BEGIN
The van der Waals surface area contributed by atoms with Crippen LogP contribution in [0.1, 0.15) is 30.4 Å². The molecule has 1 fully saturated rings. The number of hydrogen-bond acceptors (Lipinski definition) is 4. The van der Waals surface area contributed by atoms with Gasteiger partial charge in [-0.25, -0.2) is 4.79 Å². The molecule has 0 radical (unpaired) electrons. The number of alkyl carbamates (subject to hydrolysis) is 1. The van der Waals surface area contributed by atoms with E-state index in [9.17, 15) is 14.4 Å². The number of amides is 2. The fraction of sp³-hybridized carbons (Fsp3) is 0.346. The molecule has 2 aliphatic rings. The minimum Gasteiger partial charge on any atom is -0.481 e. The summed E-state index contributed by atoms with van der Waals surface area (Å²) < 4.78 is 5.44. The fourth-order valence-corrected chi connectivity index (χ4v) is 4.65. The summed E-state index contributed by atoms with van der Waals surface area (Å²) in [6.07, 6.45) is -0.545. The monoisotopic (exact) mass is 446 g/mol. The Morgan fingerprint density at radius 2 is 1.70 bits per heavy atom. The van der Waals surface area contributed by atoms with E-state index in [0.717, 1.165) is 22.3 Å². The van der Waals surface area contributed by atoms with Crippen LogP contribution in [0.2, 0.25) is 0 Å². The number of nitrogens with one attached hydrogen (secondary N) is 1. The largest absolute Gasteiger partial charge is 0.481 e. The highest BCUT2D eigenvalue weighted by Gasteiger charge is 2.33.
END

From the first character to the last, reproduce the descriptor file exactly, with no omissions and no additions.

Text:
The van der Waals surface area contributed by atoms with Crippen LogP contribution in [0.1, 0.15) is 30.4 Å². The molecule has 1 fully saturated rings. The number of hydrogen-bond acceptors (Lipinski definition) is 4. The van der Waals surface area contributed by atoms with Gasteiger partial charge in [-0.25, -0.2) is 4.79 Å². The molecule has 0 radical (unpaired) electrons. The number of alkyl carbamates (subject to hydrolysis) is 1. The van der Waals surface area contributed by atoms with E-state index in [9.17, 15) is 14.4 Å². The number of amides is 2. The fraction of sp³-hybridized carbons (Fsp3) is 0.346. The molecule has 2 aliphatic rings. The minimum Gasteiger partial charge on any atom is -0.481 e. The summed E-state index contributed by atoms with van der Waals surface area (Å²) < 4.78 is 5.44. The fourth-order valence-corrected chi connectivity index (χ4v) is 4.65. The summed E-state index contributed by atoms with van der Waals surface area (Å²) in [6.07, 6.45) is -0.545. The monoisotopic (exact) mass is 446 g/mol. The Morgan fingerprint density at radius 2 is 1.70 bits per heavy atom. The van der Waals surface area contributed by atoms with E-state index in [0.717, 1.165) is 22.3 Å². The van der Waals surface area contributed by atoms with Crippen LogP contribution in [0.2, 0.25) is 0 Å². The number of nitrogens with one attached hydrogen (secondary N) is 1. The largest absolute Gasteiger partial charge is 0.481 e. The highest BCUT2D eigenvalue weighted by Gasteiger charge is 2.33.